The library of Casa Lajolo consists of two different collections. One is the Chialamberto-Lajolo collection, and the other is the De Vecchi collection, from the Milan part of the family. There are about 1600 volumes in the library. The oldest completed section in the Chialamberto-Lajolo libraries is from the year 1610. In the De Vecchi library, the oldest piece dates back to 1701(a copy of Cicero’s Orations).

The Chialamberto-Lajolo collection is special because it has never been moved from its premises. It reflects the life events of the family and its successors and contains interesting notes of possession. The oldest book is a memoir about the life of San Carlo Borromeo, who was the archbishop of Milan. It was written in 1610. However, the most important pieces of the collection are two volumes about the history of the two branches of the family. The first one is “Historical-Diplomatic Monuments of the Ferrero-Ponziglione Archives and Other Noble Subalpine Houses” by Giovanni Battista. It was published by Ribotta in Turin in 1858 and is dedicated to the noble cavalry officer Ferdinando Laiolo by the author on 1 July 1858.  On page 661, there is a narration of the deeds and events in the life of Domenico Simone Ambrosio di Chialamberto.  The second is a short booklet, “Memoirs of Annibale Ambrosio Conte di Chialamberto and the Lords of Villar di Basse” written by himself in Turin in 1856. It was published by Tipografia Marietti, in an edition of only 100 specimens, and was edited by his nephew Ferdinando Laiolo (the dedicatee of the book mentioned above).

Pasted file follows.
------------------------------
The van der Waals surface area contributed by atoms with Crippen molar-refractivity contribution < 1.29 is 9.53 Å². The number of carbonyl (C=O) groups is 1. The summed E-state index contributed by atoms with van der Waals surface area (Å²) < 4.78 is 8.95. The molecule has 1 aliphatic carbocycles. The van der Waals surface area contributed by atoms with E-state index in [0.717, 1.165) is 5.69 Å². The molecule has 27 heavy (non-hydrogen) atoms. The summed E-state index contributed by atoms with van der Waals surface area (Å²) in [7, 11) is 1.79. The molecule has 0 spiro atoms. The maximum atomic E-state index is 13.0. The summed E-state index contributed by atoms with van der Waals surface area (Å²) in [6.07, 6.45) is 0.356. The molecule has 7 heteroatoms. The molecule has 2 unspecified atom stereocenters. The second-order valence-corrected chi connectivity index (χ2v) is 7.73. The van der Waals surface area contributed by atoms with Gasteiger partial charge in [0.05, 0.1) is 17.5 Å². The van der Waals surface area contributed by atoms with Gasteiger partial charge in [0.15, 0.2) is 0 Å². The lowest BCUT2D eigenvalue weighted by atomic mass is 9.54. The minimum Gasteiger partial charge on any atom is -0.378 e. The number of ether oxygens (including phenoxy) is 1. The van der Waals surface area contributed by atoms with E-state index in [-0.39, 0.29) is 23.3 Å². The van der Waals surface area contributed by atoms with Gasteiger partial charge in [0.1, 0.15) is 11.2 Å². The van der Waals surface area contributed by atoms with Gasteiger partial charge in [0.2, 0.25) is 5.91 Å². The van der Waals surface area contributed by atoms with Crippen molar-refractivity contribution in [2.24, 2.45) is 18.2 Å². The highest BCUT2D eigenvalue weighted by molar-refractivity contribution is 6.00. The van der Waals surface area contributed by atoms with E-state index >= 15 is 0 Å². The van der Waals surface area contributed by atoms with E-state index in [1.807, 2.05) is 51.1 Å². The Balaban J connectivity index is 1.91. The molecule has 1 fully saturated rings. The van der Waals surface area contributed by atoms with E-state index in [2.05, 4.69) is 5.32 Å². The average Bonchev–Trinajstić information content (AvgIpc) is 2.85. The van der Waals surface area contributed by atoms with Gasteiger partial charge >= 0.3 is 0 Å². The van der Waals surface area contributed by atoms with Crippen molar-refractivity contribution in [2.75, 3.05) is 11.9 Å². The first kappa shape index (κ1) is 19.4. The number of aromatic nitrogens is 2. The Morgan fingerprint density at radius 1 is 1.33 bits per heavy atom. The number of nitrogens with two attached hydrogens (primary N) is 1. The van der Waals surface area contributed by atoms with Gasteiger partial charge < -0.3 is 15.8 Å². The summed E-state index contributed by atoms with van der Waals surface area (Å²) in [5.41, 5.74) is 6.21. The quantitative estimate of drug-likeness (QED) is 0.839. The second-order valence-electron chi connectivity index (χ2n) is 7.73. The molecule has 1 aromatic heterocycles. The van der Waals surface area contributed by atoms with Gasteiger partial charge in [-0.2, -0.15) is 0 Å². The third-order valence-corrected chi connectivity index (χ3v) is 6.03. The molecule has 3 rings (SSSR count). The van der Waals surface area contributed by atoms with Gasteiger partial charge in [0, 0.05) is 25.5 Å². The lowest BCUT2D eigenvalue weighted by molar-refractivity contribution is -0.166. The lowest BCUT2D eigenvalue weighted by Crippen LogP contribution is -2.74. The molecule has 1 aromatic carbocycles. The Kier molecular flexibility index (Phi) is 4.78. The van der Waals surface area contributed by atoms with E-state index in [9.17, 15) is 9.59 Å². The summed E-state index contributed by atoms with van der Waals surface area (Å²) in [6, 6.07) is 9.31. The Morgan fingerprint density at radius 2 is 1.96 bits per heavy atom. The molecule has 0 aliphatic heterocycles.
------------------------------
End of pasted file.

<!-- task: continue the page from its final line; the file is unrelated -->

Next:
One standout of the nineteenth-century collections is the “Collection of Journeys of the Stamperia Alliana” (1st ed. Turin). Another one is the collections in French called, “Bibliotheque Francaise des Meilleurs Ouvrages Modernes en Histoire”, in 90 volumes. Both collections were written between 1830 and 1833. Finally, there is the finished “Popular Library or Collection of Classical Italian and Greek and Latin Works,” Pomba editions, which has 307 volumes dating between 1828 and 1832.

The music part of the library deserves a special mention as well. It is part of De Vecchi collection, and includes about 120 opera librettos from the early nineteenth century. Some are first editions and some are programs of the Teatro alla Scala of the 1920s. There are also some comedies in the Milanese dialect dating from between approximately 1869 and 1875.